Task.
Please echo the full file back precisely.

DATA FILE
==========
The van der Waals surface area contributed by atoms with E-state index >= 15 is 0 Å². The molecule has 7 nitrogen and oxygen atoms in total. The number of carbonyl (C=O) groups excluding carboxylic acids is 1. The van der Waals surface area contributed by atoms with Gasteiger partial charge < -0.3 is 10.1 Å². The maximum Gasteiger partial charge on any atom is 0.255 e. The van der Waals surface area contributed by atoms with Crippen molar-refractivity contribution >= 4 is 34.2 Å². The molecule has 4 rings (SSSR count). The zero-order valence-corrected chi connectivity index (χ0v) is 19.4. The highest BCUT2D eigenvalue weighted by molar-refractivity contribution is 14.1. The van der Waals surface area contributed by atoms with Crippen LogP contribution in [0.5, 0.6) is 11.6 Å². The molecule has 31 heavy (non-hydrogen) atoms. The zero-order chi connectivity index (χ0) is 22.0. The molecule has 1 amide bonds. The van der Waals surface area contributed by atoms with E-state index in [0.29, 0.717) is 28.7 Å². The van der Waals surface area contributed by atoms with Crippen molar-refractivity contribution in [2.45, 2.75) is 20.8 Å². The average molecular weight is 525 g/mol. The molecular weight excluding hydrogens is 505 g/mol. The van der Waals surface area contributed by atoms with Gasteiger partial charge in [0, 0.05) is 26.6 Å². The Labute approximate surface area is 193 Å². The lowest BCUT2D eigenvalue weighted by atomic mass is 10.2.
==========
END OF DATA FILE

The van der Waals surface area contributed by atoms with E-state index >= 15 is 0 Å². The molecule has 7 nitrogen and oxygen atoms in total. The number of carbonyl (C=O) groups excluding carboxylic acids is 1. The van der Waals surface area contributed by atoms with Gasteiger partial charge < -0.3 is 10.1 Å². The maximum Gasteiger partial charge on any atom is 0.255 e. The van der Waals surface area contributed by atoms with Crippen molar-refractivity contribution >= 4 is 34.2 Å². The molecule has 4 rings (SSSR count). The zero-order valence-corrected chi connectivity index (χ0v) is 19.4. The highest BCUT2D eigenvalue weighted by molar-refractivity contribution is 14.1. The van der Waals surface area contributed by atoms with Crippen LogP contribution in [0.5, 0.6) is 11.6 Å². The molecule has 31 heavy (non-hydrogen) atoms. The zero-order chi connectivity index (χ0) is 22.0. The molecule has 1 amide bonds. The van der Waals surface area contributed by atoms with E-state index in [0.29, 0.717) is 28.7 Å². The van der Waals surface area contributed by atoms with Crippen molar-refractivity contribution in [2.45, 2.75) is 20.8 Å². The average molecular weight is 525 g/mol. The molecular weight excluding hydrogens is 505 g/mol. The van der Waals surface area contributed by atoms with Gasteiger partial charge in [0, 0.05) is 26.6 Å². The Labute approximate surface area is 193 Å². The lowest BCUT2D eigenvalue weighted by atomic mass is 10.2.